Our sister mission, VOM Korea, shares this update from South Korea, the country that sends out more missionaries than any other except for the United States:
South Korea is to enact laws to discourage its people from engaging in illegal activities overseas, a move seen by Christian groups here as an attempt to curb missionary work.
The presenting issue? The Korean government wants to avoid "the impairment of national dignity" that it believes results when Korean missionaries are kidnapped or killed as a result of their missionary activities:
Some Christians continue to ignore government warnings and enter nations designated as "unsafe" by the Foreign Ministry for missionary work, leading to cases such as the kidnapping of dozens of Koreans in Afghanistan in 2007 and the imprisonment of two Korean men in Libya last year.
The issue has sparked social disputes in recent years as some side with the government saying taxpayers shouldn't have to shoulder ransoms and other costs spent to rescue the missionaries.
The South Korean government adopted a policy not to pay ransoms to kidnappers after the 2007 Afghanistan incident, during which two people were executed while 21 others were released after the government paid a large sum of money to the Taliban. The exact amount has not been made public.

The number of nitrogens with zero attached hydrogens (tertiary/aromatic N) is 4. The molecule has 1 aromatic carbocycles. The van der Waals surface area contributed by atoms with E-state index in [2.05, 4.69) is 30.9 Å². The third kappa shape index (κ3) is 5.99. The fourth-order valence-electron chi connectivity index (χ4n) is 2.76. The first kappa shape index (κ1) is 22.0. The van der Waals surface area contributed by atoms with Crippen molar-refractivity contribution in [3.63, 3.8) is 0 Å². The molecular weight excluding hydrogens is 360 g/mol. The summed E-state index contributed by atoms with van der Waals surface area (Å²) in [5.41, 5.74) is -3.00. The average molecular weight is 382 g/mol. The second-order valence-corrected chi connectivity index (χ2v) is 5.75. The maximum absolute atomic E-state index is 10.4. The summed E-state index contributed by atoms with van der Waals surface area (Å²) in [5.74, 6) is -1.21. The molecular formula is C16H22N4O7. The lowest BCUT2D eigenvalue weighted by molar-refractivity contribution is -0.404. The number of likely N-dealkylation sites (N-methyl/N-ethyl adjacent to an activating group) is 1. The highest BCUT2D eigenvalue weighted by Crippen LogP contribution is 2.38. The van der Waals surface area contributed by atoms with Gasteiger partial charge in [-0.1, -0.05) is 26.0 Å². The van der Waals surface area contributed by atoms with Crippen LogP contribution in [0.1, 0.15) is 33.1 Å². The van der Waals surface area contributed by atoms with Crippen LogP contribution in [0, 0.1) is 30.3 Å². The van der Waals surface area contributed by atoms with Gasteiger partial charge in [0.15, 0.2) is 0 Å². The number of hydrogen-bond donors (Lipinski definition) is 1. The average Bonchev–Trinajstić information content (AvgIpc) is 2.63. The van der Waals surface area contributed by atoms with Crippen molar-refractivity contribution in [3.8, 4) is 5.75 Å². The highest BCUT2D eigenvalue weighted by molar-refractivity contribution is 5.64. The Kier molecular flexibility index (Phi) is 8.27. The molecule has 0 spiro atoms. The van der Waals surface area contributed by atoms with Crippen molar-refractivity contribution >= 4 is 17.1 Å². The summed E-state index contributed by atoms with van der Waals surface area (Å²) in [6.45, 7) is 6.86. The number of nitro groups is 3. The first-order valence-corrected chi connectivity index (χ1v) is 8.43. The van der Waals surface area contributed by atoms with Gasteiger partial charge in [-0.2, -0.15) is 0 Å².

The reaction from Korean mission agencies has been strong and negative:
"The government wants to control missionary activities overseas," an elder at a Presbyterian Church in Seoul said, asking not to be named due to the sensitivity of the issue.
But these negative statements reveal just how spoiled we Christians are. Do we really expect governments to pay ransoms and engage in expensive, extensive, and politically compromising negotiations to bail us out when we Christians are captured serving our king? Do we expect governments to permit us to travel with their sanction so that we can further the kingdom we have been called to serve?
That's a very shaky foundation on which to build a missionary enterprise, friend. We in "free" nations would do well to fundamentally rethink our approach to training and deploying missionaries--today. While we are still "free" to do so, we need to persecution-proof our missionary sending approaches so that they are not toppled by changes in government policy like this one in South Korea. This will mean wholesale changes in how we appoint, train, and publicize the work of missionaries. We will need to study how missionaries are raised up and sent out today in "closed" countries. It's a totally different system--and one that becomes even more germane to us with each passing day-and each passing law.
Then [the Jewish ruling council] called [Peter and John] in again and commanded them not to speak or teach at all in the name of Jesus. But Peter and John replied, "Which is right in God's eyes: to listen to you, or to him? You be the judges! As for us, we cannot help speaking about what we have seen and heard." (Acts 4:18-20, NIV)